As part of the Performance Marketing Workforce series, PMW spoke to Ed Davidson, Director – Digital Marketing and e-commerce at industry recruitment specialist Major Players, to understand the dos and don'ts of recruiting talent for the performance marketing industry, and the state of the market amid the talent shortage.
Q. What trends are you seeing in terms of demand for performance marketing roles?
“There’s been an increase in direct to consumer businesses entering the market – and especially through COVID, alot of traditional clients went through a huge digital transformation. That’s driven the demand for paid advertising.
“From a role perspective, over the past 12 months we have seen huge demand for paid social specialists in particular. Prior to that, for around three to four years, there was a really strong bias towards paid search. That's not to say there isn’t a demand for paid search marketers as this is constant. But with clients’ budget shifting towards social platforms, there's just been a real increase in demand for social ads specialists coming through.
“There's also been quite a consistent demand for SEO specialists this year. We've seen a lot of roles coming through that are, SEO, content optimisation positions or performance content marketing roles. And there's been a very regular demand from clients for these specialists, both on a permanent and freelance basis.”
Q. What about the levels of roles – any specific examples of seniority where we’re drawing a shortage?
“The bottleneck in terms of demand for talent is the salary range between £40k and £60k – someone who’s coming in to manage a small number of junior team members, but not ultimately leading the division.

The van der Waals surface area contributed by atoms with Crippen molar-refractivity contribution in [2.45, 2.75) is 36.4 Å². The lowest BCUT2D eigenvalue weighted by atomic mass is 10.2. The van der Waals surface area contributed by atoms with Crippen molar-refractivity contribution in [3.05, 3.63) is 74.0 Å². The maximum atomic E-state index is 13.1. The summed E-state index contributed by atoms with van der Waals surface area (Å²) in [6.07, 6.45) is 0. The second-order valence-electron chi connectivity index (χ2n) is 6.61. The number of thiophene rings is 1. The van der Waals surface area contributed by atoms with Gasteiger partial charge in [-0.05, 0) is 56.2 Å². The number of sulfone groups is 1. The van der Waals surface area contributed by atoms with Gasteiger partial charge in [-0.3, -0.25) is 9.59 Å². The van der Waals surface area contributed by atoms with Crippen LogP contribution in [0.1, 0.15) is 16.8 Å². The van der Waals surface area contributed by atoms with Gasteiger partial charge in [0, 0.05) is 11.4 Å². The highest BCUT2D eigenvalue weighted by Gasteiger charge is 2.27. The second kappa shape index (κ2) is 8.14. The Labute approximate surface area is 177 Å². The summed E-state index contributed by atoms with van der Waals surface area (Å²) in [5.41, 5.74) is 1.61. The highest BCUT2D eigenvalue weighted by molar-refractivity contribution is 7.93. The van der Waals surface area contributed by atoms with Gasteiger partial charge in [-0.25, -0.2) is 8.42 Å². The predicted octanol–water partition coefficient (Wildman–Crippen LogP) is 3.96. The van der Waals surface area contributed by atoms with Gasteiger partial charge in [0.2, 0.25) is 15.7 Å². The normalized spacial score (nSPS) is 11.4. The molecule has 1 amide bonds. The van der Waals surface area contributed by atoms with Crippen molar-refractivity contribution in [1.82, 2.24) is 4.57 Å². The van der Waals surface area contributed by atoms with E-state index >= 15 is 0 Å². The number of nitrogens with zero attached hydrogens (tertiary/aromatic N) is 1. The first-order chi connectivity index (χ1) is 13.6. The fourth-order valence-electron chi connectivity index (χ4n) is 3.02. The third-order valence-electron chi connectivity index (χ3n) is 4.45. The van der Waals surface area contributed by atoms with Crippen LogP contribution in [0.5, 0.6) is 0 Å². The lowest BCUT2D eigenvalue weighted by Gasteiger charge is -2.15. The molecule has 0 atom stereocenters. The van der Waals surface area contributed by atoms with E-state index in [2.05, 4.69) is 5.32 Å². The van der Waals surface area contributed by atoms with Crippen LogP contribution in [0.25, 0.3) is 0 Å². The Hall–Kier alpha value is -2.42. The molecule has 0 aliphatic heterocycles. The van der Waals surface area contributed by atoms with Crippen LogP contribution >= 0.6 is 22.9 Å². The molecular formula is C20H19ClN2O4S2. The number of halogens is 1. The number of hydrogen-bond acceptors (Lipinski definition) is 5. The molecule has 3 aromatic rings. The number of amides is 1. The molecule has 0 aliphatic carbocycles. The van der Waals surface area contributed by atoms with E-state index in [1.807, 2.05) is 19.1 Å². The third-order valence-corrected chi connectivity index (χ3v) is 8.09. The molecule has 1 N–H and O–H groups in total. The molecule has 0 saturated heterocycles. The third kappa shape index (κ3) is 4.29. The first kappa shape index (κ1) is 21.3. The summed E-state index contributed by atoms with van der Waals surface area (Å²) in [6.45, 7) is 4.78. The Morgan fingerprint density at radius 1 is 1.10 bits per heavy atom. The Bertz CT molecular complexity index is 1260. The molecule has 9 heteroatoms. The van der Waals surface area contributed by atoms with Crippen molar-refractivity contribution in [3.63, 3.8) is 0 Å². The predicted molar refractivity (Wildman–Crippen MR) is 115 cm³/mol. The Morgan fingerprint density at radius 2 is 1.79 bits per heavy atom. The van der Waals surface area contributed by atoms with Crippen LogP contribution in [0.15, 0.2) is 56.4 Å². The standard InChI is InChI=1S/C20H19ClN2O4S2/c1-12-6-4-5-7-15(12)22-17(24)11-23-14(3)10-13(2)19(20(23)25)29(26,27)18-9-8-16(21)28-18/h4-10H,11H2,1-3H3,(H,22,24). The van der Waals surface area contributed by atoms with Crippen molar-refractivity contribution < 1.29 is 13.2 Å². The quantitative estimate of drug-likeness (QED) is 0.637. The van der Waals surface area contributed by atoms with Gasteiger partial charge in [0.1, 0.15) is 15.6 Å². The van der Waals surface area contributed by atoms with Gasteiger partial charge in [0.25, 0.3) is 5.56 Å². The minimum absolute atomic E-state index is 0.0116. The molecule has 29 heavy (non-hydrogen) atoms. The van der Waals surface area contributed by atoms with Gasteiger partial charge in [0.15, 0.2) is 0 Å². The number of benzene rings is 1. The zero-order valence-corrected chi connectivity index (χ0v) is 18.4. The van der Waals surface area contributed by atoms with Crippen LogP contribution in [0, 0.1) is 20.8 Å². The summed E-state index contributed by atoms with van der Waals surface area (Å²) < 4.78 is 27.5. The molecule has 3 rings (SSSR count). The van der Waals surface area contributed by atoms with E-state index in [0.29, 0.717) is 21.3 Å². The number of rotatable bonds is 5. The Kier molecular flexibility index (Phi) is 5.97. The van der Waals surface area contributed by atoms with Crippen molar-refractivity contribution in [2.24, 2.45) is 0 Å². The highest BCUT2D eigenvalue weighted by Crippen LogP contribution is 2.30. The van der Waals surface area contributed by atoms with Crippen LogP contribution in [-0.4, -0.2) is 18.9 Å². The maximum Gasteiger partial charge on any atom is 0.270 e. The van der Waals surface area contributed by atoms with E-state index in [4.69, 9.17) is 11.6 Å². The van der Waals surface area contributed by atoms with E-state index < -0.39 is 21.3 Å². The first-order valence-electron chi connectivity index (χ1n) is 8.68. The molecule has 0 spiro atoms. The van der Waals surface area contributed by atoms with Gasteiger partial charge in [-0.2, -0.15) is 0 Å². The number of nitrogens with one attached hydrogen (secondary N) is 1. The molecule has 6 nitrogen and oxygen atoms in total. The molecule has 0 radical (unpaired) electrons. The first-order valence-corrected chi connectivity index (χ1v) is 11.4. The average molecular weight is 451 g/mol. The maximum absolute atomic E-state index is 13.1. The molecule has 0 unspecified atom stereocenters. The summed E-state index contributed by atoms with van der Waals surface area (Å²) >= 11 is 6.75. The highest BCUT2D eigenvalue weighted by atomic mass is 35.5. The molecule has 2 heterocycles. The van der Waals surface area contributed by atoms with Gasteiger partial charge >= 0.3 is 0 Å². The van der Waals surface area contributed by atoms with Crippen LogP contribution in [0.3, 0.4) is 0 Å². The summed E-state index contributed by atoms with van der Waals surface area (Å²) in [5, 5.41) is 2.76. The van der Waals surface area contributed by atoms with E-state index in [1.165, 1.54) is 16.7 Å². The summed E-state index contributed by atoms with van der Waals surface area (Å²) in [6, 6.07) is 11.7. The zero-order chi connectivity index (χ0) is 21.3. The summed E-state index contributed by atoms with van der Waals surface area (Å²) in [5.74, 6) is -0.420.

“There is often a huge demand from hiring businesses for people who can be confident in their decision making, act autonomously, contribute to strategy, but then who are equally happy to get involved in the execution. That tends to lend itself to somebody who's at the midway point perhaps in their career.
“People at that stage of their career, if in a business that's doing well, are often on a decent progression path. So they are looking at what their opportunities are internally and there's more opportunity for them to develop and grow within a business at that level.
Q. What are candidates telling you about what they want or why they might be tempted by a new role?
“Work/life balance and flexible working are still big factors at play. Our [salary] survey found that 68% [of candidates] say the most important factor when looking for a new job is flexible working and work/life balance.
“But we're not finding that they all want to be fully remote, and in some instances fully remote is as much of a turnoff as five days in the office. Overwhelmingly, the number one preference is a hybrid split where they can go somewhere, meet their colleagues and work collaboratively, but then aren't expected to be going to an office five days a week.